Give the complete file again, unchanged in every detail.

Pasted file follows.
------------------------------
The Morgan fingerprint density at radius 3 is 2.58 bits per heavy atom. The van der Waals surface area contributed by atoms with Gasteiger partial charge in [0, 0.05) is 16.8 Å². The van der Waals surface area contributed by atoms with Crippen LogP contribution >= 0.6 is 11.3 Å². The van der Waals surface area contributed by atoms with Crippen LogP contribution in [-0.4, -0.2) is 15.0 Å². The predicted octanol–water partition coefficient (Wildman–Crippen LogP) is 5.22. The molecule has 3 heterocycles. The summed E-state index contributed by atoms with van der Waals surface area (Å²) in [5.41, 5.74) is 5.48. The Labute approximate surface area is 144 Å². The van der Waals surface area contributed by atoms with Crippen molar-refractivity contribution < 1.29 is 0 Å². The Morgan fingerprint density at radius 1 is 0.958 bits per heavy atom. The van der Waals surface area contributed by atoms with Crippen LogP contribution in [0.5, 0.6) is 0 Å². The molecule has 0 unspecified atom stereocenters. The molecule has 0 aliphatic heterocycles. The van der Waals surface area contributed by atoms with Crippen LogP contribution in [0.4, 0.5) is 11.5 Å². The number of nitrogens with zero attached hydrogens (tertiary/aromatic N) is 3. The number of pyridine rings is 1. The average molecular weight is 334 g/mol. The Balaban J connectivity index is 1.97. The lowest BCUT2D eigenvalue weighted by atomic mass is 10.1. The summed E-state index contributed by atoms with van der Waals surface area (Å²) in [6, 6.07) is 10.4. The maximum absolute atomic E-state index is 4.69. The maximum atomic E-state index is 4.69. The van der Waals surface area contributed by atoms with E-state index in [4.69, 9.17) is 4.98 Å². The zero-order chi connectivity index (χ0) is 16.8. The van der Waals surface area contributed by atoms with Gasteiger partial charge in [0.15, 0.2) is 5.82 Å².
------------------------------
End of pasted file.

The Morgan fingerprint density at radius 3 is 2.58 bits per heavy atom. The van der Waals surface area contributed by atoms with Gasteiger partial charge in [0, 0.05) is 16.8 Å². The van der Waals surface area contributed by atoms with Crippen LogP contribution >= 0.6 is 11.3 Å². The van der Waals surface area contributed by atoms with Crippen LogP contribution in [-0.4, -0.2) is 15.0 Å². The predicted octanol–water partition coefficient (Wildman–Crippen LogP) is 5.22. The molecule has 3 heterocycles. The summed E-state index contributed by atoms with van der Waals surface area (Å²) in [5.41, 5.74) is 5.48. The Labute approximate surface area is 144 Å². The van der Waals surface area contributed by atoms with Crippen molar-refractivity contribution < 1.29 is 0 Å². The Morgan fingerprint density at radius 1 is 0.958 bits per heavy atom. The van der Waals surface area contributed by atoms with Crippen LogP contribution in [0.5, 0.6) is 0 Å². The molecule has 0 unspecified atom stereocenters. The molecule has 0 aliphatic heterocycles. The van der Waals surface area contributed by atoms with Crippen LogP contribution in [0.4, 0.5) is 11.5 Å². The number of nitrogens with zero attached hydrogens (tertiary/aromatic N) is 3. The number of pyridine rings is 1. The average molecular weight is 334 g/mol. The Balaban J connectivity index is 1.97. The lowest BCUT2D eigenvalue weighted by atomic mass is 10.1. The summed E-state index contributed by atoms with van der Waals surface area (Å²) in [6, 6.07) is 10.4. The maximum absolute atomic E-state index is 4.69. The maximum atomic E-state index is 4.69. The van der Waals surface area contributed by atoms with E-state index in [4.69, 9.17) is 4.98 Å². The zero-order chi connectivity index (χ0) is 16.8. The van der Waals surface area contributed by atoms with Gasteiger partial charge in [0.15, 0.2) is 5.82 Å².